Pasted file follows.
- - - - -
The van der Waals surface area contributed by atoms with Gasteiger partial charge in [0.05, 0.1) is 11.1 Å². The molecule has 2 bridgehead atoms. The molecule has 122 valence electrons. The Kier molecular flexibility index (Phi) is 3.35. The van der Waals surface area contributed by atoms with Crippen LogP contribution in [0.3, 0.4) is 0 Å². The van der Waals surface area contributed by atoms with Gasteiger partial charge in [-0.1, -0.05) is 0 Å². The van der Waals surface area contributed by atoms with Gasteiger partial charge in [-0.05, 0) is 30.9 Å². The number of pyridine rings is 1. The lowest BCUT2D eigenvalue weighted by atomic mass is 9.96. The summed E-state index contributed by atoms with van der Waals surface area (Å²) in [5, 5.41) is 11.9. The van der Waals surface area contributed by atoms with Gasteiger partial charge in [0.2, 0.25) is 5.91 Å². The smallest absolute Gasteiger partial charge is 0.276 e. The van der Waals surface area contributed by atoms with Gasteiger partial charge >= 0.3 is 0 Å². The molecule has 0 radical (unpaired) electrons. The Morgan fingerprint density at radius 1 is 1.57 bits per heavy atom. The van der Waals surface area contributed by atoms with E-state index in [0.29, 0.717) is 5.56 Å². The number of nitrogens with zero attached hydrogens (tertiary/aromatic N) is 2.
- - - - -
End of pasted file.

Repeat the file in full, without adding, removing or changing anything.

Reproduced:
The van der Waals surface area contributed by atoms with Gasteiger partial charge in [0.05, 0.1) is 11.1 Å². The molecule has 2 bridgehead atoms. The molecule has 122 valence electrons. The Kier molecular flexibility index (Phi) is 3.35. The van der Waals surface area contributed by atoms with Crippen LogP contribution in [0.3, 0.4) is 0 Å². The van der Waals surface area contributed by atoms with Gasteiger partial charge in [-0.1, -0.05) is 0 Å². The van der Waals surface area contributed by atoms with Gasteiger partial charge in [-0.05, 0) is 30.9 Å². The number of pyridine rings is 1. The lowest BCUT2D eigenvalue weighted by atomic mass is 9.96. The summed E-state index contributed by atoms with van der Waals surface area (Å²) in [5, 5.41) is 11.9. The van der Waals surface area contributed by atoms with Gasteiger partial charge in [0.2, 0.25) is 5.91 Å². The smallest absolute Gasteiger partial charge is 0.276 e. The van der Waals surface area contributed by atoms with Gasteiger partial charge >= 0.3 is 0 Å². The molecule has 0 radical (unpaired) electrons. The Morgan fingerprint density at radius 1 is 1.57 bits per heavy atom. The van der Waals surface area contributed by atoms with E-state index in [0.29, 0.717) is 5.56 Å². The number of nitrogens with zero attached hydrogens (tertiary/aromatic N) is 2.